Earth's history in The Good Dinosaur appears to be different than in the rest of the Pixar films. (The dinosaurs, for one.) If it is in the same universe, then what happened to the dinosaurs? How does The Good Dinosaur fit into the Pixar theory? While I would prefer a WoG answer from Jon Negroni, any explanation would suffice.
From Jon Negroni:
Pixar Theory author Jon Negroni posted The Pixar Theory, Part 3: ‘The Good Dinosaur’ on December 3, 2015.
The Good Dinosaur hammers the point that when left to their own devices, animals can become just as intelligent as humans, as we also see in A Bug’s Life with Flik’s inventions and ingenuity ensuring the survival of his entire community.
every dino is obsessed with survival [...] There’s not much food around [...] If dinosaurs have been evolving for millions of years, then why are they having such a hard time, now? In the opening scene, there are many dinosaurs all eating together without a care in the world, so something big had to happen between those good times and the bleak world we’re introduced to countless years later.
Well, I think it’s pretty simple. These dinosaurs are living in a “post-apocalypse” of their own civilization. At one point, they probably had plentiful resources to sustain a massive population, much like you’d expect. But what we see is a shifted environment. The lush jungles filled with edible plants that we know existed millions of years ago have vanished by the time we meet Arlo, just as they would have if the asteroid had hit Earth.[...]
mammals (AKA humans) are stealing their food and thriving in this new environment[...]
These storms are a product of this change, as the world gradually corrects the imbalance of reptiles and mammals caused by the lack of an extinction-level event.
And many years later, the same “correction” will happen between man and another new species: machine. [...]
If The Good Dinosaur exists in the same timeline as movies like The Incredibles and Finding Nemo, then where’s the evidence of those movies being a result of this alternate universe where dinosaurs ruled the Earth much longer than planned?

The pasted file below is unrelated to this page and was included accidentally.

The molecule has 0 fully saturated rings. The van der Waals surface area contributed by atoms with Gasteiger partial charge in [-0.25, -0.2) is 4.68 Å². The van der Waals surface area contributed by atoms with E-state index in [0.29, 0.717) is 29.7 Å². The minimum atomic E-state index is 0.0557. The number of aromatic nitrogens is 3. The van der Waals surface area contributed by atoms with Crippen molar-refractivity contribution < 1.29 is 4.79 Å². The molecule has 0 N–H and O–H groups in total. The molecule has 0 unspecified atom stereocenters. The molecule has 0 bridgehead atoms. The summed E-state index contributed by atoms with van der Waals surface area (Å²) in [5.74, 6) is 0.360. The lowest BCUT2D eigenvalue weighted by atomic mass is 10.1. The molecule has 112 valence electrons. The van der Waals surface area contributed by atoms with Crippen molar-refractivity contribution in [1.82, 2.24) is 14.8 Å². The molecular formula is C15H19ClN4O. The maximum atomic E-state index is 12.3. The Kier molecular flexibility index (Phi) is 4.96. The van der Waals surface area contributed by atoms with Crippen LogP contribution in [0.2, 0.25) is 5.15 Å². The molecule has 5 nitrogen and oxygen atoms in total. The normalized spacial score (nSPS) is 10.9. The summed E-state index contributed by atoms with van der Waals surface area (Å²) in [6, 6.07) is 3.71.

What about fossils? Certainly, the Pixar movies would exist in a world where the fossil record is drastically different. What about these strange creatures in The Good Dinosaur that don’t look like any animals we’re aware of, like the dreaded cluckers?
Well, that’s where Up comes in.
It’s no dinosaur. It’s a bird (Kevin). And this is a bird that bears resemblance to the bizarre makeup of the “prehistoric” birds and raptor-hybrids we see in The Good Dinosaur, who have originated from this alternate universe where evolution was never halted. [...]
So Kevin’s existence, as well as this rare, superhuman ability, finally has an explanation. Somehow, the longer evolution of these strange creatures brought about magic — or at least something that resembles magic — that can eventually be harnessed by humans in various ways. After all, what is it really that makes those dogs in Up talk? And is it any surprise that Muntz comes across Kevin’s existence in the 1930s, not long before the sudden rise of supers with strange abilities? [...]
Remember: The Incredibles takes place in an alternate version of the 1950s and 60s. Mr. Incredible was very young or even born around the same time Charles Muntz was uncovering what could be “magic” properties. This could even serve as an explanation for why academia suddenly turned on Muntz, shaming him for what we know weren’t fraudulent discoveries. Perhaps this was a ploy to keep his research hidden from the world, explaining why only Americans are shown to have powers in The Incredibles. [...]
OK, what about the strange animals mentioned earlier? Well, when we explore the dirigible in Up, Muntz shows off his collection of these strange creatures that are so rare, Muntz doesn’t expect Carl to know what they are.
They range from giant turtles and other aquatic life to hybrid mammal/dinosaurs that are reminiscent of Forrest from The Good Dinosaur. And we can now deduce that in the Pixar Universe, many of these creatures existed closer together in time, explaining why they’re displayed as a group. [...]
So the exotic creatures from The Good Dinosaur apparently exist across multiple Pixar movies, and the absence of an extinction-level event seemingly provides an explanation for why animals have become so intelligent by the time we get to movies like Ratatouille. And the movie even provides some hints as to why magic exists in the Pixar Universe, and we now know why said universe is alternate to our own. [...]
In Cars 2, the sentient cars are running out of oil, entirely. And this makes sense for two major reasons:
Mankind has a 200 billion population by 2105 (according to WALL-E) There’s less oil on Earth because (whoops!) dinosaurs died out more gradually. [...]
The absence of other energy options like fossil fuels might provide an explanation for why human energy is so important in the Pixar Universe.
Last year, Pixar's Jay Ward laughed off the theory to Jalopnik saying, "I think somebody had a lot of time on their hands."
"The movies were sort of made in a different order by different directors in different times, in different places," he added. "It's cool that it all worked out that way, but it probably was not intentional."
Recently, Movies.com caught up with "Monsters University" director Dan Scanlon and producer Kori Rae to ask once and for all what Pixar thinks of the very complex universe.
"It's a funny idea, but we would've had to be insane geniuses to have plotted that out." Rae said, "It's nothing that we talk about at Pixar, I don't think. Or at least I don't. I'm sure people do, though."
So, while the theory is fun and in-depth, it's definitely no more than that, a theory.
SuperCarlinBros speculate on this in their video "How The Good Dinosaur fits into The Pixar Theory":